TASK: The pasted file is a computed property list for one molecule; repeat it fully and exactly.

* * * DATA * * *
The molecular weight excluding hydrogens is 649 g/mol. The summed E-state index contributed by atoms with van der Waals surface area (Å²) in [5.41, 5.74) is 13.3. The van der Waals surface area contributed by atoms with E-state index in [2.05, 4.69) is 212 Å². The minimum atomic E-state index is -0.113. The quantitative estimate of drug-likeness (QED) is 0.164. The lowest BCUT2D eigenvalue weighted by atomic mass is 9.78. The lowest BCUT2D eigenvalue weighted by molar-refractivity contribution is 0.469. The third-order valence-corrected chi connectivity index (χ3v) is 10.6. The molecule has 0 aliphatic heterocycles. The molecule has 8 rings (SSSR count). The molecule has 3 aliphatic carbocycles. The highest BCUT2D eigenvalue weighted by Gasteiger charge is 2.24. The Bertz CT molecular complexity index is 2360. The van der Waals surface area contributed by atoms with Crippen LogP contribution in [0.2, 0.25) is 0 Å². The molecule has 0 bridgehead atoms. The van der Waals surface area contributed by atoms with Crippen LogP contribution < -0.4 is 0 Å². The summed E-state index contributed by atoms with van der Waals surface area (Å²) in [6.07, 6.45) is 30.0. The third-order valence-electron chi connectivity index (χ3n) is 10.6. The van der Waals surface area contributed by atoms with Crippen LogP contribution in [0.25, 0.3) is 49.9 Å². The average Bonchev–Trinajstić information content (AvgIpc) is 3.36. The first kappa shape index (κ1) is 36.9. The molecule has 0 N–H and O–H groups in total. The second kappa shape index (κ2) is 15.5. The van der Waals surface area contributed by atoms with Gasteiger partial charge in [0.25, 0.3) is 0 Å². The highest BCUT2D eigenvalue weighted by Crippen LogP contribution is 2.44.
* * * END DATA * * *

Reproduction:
The molecular weight excluding hydrogens is 649 g/mol. The summed E-state index contributed by atoms with van der Waals surface area (Å²) in [5.41, 5.74) is 13.3. The van der Waals surface area contributed by atoms with E-state index in [2.05, 4.69) is 212 Å². The minimum atomic E-state index is -0.113. The quantitative estimate of drug-likeness (QED) is 0.164. The lowest BCUT2D eigenvalue weighted by atomic mass is 9.78. The lowest BCUT2D eigenvalue weighted by molar-refractivity contribution is 0.469. The third-order valence-corrected chi connectivity index (χ3v) is 10.6. The molecule has 0 aliphatic heterocycles. The molecule has 8 rings (SSSR count). The molecule has 3 aliphatic carbocycles. The highest BCUT2D eigenvalue weighted by Gasteiger charge is 2.24. The Bertz CT molecular complexity index is 2360. The van der Waals surface area contributed by atoms with Crippen LogP contribution in [0.2, 0.25) is 0 Å². The molecule has 0 bridgehead atoms. The van der Waals surface area contributed by atoms with Crippen LogP contribution < -0.4 is 0 Å². The summed E-state index contributed by atoms with van der Waals surface area (Å²) in [6.07, 6.45) is 30.0. The third-order valence-electron chi connectivity index (χ3n) is 10.6. The van der Waals surface area contributed by atoms with Crippen LogP contribution in [0.25, 0.3) is 49.9 Å². The average Bonchev–Trinajstić information content (AvgIpc) is 3.36. The first kappa shape index (κ1) is 36.9. The molecule has 0 N–H and O–H groups in total. The second kappa shape index (κ2) is 15.5. The van der Waals surface area contributed by atoms with Gasteiger partial charge in [0.25, 0.3) is 0 Å². The highest BCUT2D eigenvalue weighted by Crippen LogP contribution is 2.44.